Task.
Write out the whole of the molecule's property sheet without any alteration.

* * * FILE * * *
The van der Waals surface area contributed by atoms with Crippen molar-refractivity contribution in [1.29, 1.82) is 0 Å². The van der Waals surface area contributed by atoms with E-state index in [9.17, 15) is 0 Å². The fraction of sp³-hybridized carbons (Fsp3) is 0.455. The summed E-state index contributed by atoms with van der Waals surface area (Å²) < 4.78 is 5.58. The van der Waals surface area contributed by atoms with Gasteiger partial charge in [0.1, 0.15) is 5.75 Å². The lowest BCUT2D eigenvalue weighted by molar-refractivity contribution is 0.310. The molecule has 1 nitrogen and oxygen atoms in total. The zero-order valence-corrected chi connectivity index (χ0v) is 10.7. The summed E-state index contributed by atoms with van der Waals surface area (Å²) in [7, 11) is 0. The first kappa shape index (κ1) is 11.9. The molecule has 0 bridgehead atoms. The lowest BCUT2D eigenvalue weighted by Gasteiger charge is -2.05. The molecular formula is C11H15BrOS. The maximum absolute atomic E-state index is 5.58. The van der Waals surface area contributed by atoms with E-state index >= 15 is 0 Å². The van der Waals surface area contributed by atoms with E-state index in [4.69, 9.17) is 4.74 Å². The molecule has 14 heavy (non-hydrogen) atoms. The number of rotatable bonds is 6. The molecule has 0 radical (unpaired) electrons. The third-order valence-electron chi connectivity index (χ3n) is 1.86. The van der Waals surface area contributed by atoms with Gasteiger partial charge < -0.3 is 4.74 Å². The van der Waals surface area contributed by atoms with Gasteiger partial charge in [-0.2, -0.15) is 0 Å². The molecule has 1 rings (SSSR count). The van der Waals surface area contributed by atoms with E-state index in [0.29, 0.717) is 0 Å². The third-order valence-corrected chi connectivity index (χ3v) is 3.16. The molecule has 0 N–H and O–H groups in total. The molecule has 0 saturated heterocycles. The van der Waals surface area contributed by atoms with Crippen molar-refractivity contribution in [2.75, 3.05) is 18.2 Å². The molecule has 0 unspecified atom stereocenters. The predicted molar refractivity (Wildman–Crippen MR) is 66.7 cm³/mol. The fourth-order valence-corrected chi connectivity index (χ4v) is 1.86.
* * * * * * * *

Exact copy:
The van der Waals surface area contributed by atoms with Crippen molar-refractivity contribution in [1.29, 1.82) is 0 Å². The van der Waals surface area contributed by atoms with E-state index in [9.17, 15) is 0 Å². The fraction of sp³-hybridized carbons (Fsp3) is 0.455. The summed E-state index contributed by atoms with van der Waals surface area (Å²) < 4.78 is 5.58. The van der Waals surface area contributed by atoms with Gasteiger partial charge in [0.1, 0.15) is 5.75 Å². The lowest BCUT2D eigenvalue weighted by molar-refractivity contribution is 0.310. The molecule has 1 nitrogen and oxygen atoms in total. The zero-order valence-corrected chi connectivity index (χ0v) is 10.7. The summed E-state index contributed by atoms with van der Waals surface area (Å²) in [7, 11) is 0. The first kappa shape index (κ1) is 11.9. The molecule has 0 bridgehead atoms. The lowest BCUT2D eigenvalue weighted by Gasteiger charge is -2.05. The molecular formula is C11H15BrOS. The maximum absolute atomic E-state index is 5.58. The van der Waals surface area contributed by atoms with E-state index >= 15 is 0 Å². The van der Waals surface area contributed by atoms with E-state index in [4.69, 9.17) is 4.74 Å². The molecule has 14 heavy (non-hydrogen) atoms. The number of rotatable bonds is 6. The molecule has 0 radical (unpaired) electrons. The third-order valence-electron chi connectivity index (χ3n) is 1.86. The van der Waals surface area contributed by atoms with Gasteiger partial charge < -0.3 is 4.74 Å². The van der Waals surface area contributed by atoms with Gasteiger partial charge in [-0.2, -0.15) is 0 Å². The molecule has 1 rings (SSSR count). The van der Waals surface area contributed by atoms with E-state index in [0.29, 0.717) is 0 Å². The third-order valence-corrected chi connectivity index (χ3v) is 3.16. The molecule has 0 N–H and O–H groups in total. The molecule has 0 saturated heterocycles. The van der Waals surface area contributed by atoms with Crippen molar-refractivity contribution in [2.75, 3.05) is 18.2 Å². The molecule has 0 unspecified atom stereocenters. The predicted molar refractivity (Wildman–Crippen MR) is 66.7 cm³/mol. The fourth-order valence-corrected chi connectivity index (χ4v) is 1.86.